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Powell's Q&A

Susan Orlean

Describe your latest project.
My Kind of Place is a collection of travel stories I've written over the last decade or so — bearing in mind that my idea of a travel story is any journey I've taken as a writer, rather than, say, a review of the best place for shish kebabs in Istanbul. The pieces I've included in the book range from a visit to a taxidermy convention in Illinois to a search for the elusive Keiko the whale in Iceland to a visit to the African record store that's the center of the African diaspora in Paris.

Why do you write?
First of all, I'm an excellent typist. Secondly, I have no discernible skills other than writing, so I don't have much choice. Thirdly, I love — no, I'm addicted to — the experience of being curious, of finding out about something and then telling about it, especially if it's something I don't think people will otherwise know about or care about. I suppose it's a bit of missionary zeal — that desire to draw people into stories that I think are important or intriguing but usually overlooked, and through which I think they'll feel some new sense of delight or surprise about the world.

What makes your favorite pair of shoes better than the rest?
My favorite shoes are a pair of bright red Japanese-made pointy-toed flats with huge rhinestone buckles, which probably need little further description to explain why they are better than the rest. However, I should say this all in the past tense, because the shoes are no longer in my possession. The fact is, they were utterly impractical and, more importantly, not my size, but I fell so totally in love with them that I bought them anyway, and frequently, throughout the year after I bought them, I would remove them from their box, admire them, put them on for a moment or two, put them back in the box, and then spend about an hour trying to figure out what flash of insanity had possessed me when I bought them, given that they were virtually unwearable and didn't even fit. Still, I loved them to pieces. They were weird and beautiful. Finally I decided that the relationship wasn't going anywhere, and I sold them on eBay. It was, in a way, a very happy ending.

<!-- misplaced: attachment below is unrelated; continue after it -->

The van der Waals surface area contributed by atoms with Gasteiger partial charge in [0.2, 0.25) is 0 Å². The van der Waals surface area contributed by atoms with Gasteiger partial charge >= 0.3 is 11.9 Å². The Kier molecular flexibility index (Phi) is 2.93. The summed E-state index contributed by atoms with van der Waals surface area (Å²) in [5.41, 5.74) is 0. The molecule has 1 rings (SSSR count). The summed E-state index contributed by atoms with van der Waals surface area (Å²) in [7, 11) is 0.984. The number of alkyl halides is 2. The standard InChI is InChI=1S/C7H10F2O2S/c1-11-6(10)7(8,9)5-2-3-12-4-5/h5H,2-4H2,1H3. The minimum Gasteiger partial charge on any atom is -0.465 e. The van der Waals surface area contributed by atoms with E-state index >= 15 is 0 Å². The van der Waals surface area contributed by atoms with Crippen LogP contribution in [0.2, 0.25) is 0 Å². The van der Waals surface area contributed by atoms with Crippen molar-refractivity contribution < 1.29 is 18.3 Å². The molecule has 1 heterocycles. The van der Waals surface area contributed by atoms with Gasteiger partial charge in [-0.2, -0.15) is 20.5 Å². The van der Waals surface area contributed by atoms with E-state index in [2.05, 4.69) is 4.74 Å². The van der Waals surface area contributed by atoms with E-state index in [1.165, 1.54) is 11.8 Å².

Fahrenheit, Celsius, or Kelvin?
Kelvin. Duh!

How did the last good book you read end up in your hands, and why did you read it?
I usually travel equipped with reading material and a DVD player so I have plenty of distraction. On my last trip to Los Angeles — a long flight to begin with — I happened to miss my plane, so I had even more time to fill. While I was waiting in the airport I finished the book I had brought, and when I decided to watch a movie I realized I had forgotten to charge the battery of the DVD player. This left me no choice but to browse the airport bookstore — never a promising opportunity, unless you read mysteries (I don't) or romance novels (never). Lucky for me, this particular airport had a copy of The Curious Incident of the Dog in the Night-Time, by Mark Haddon, which I'd heard was worth reading and had the added attraction of being about a dog (sort of), which appealed to me as a dog lover. It is a wonderful book: I almost missed the next flight because I was so absorbed in it.

Describe the best breakfast of your life.
It was in a funky little diner called the Busy Bee: hands down, the all-time best pancakes and bacon of my entire life; great coffee served in chunky white diner china; squishy leatherette banquettes; slightly hostile waitresses, as one expects (and almost hopes for) in a great diner. The trouble is, I can't remember whether it was in St. Paul, or Missoula, or Cheyenne, or Wichita... and, as a result, I've spent many years trying to retrace my steps so I can go back and get another amazingly good short stack with a side of bacon and a pot of joe.

Share an interesting experience you've had with one of your readers.
Married him. spacer

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